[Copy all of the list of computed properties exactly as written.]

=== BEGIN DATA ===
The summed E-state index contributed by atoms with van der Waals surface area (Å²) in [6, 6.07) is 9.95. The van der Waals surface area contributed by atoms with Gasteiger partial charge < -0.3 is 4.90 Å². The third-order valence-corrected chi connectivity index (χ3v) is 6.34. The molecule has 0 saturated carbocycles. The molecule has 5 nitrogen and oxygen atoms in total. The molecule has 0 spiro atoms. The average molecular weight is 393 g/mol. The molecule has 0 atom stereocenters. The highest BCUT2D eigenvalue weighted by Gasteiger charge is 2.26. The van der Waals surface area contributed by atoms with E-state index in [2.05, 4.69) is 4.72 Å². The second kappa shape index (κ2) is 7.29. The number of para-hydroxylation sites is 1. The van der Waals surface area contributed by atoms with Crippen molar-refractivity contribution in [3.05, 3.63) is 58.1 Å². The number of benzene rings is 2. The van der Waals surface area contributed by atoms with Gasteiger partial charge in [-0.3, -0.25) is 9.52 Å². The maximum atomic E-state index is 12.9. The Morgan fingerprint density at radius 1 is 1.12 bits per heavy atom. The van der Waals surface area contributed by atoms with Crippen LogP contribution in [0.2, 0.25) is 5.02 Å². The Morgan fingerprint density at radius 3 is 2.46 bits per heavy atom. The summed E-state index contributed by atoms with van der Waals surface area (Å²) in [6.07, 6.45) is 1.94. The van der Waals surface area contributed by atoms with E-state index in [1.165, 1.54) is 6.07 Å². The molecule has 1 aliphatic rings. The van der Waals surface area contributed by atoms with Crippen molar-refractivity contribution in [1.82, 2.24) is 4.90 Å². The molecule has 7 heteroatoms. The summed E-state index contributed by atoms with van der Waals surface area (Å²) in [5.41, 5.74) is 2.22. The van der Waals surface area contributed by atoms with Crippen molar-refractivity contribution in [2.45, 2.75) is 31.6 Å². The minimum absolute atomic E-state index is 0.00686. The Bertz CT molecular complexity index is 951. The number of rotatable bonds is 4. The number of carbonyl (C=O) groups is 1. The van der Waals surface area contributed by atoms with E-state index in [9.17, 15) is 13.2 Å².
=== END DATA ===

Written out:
The summed E-state index contributed by atoms with van der Waals surface area (Å²) in [6, 6.07) is 9.95. The van der Waals surface area contributed by atoms with Gasteiger partial charge < -0.3 is 4.90 Å². The third-order valence-corrected chi connectivity index (χ3v) is 6.34. The molecule has 0 saturated carbocycles. The molecule has 5 nitrogen and oxygen atoms in total. The molecule has 0 spiro atoms. The average molecular weight is 393 g/mol. The molecule has 0 atom stereocenters. The highest BCUT2D eigenvalue weighted by Gasteiger charge is 2.26. The van der Waals surface area contributed by atoms with E-state index in [2.05, 4.69) is 4.72 Å². The second kappa shape index (κ2) is 7.29. The number of para-hydroxylation sites is 1. The van der Waals surface area contributed by atoms with Crippen molar-refractivity contribution in [3.05, 3.63) is 58.1 Å². The number of benzene rings is 2. The van der Waals surface area contributed by atoms with Gasteiger partial charge in [-0.3, -0.25) is 9.52 Å². The maximum atomic E-state index is 12.9. The Morgan fingerprint density at radius 1 is 1.12 bits per heavy atom. The van der Waals surface area contributed by atoms with Crippen LogP contribution in [0.2, 0.25) is 5.02 Å². The Morgan fingerprint density at radius 3 is 2.46 bits per heavy atom. The summed E-state index contributed by atoms with van der Waals surface area (Å²) in [6.07, 6.45) is 1.94. The van der Waals surface area contributed by atoms with E-state index in [1.165, 1.54) is 6.07 Å². The molecule has 1 aliphatic rings. The van der Waals surface area contributed by atoms with Crippen molar-refractivity contribution in [1.82, 2.24) is 4.90 Å². The molecule has 7 heteroatoms. The summed E-state index contributed by atoms with van der Waals surface area (Å²) in [5.41, 5.74) is 2.22. The van der Waals surface area contributed by atoms with Crippen molar-refractivity contribution in [2.45, 2.75) is 31.6 Å². The minimum absolute atomic E-state index is 0.00686. The Bertz CT molecular complexity index is 951. The number of rotatable bonds is 4. The number of carbonyl (C=O) groups is 1. The van der Waals surface area contributed by atoms with E-state index in [9.17, 15) is 13.2 Å².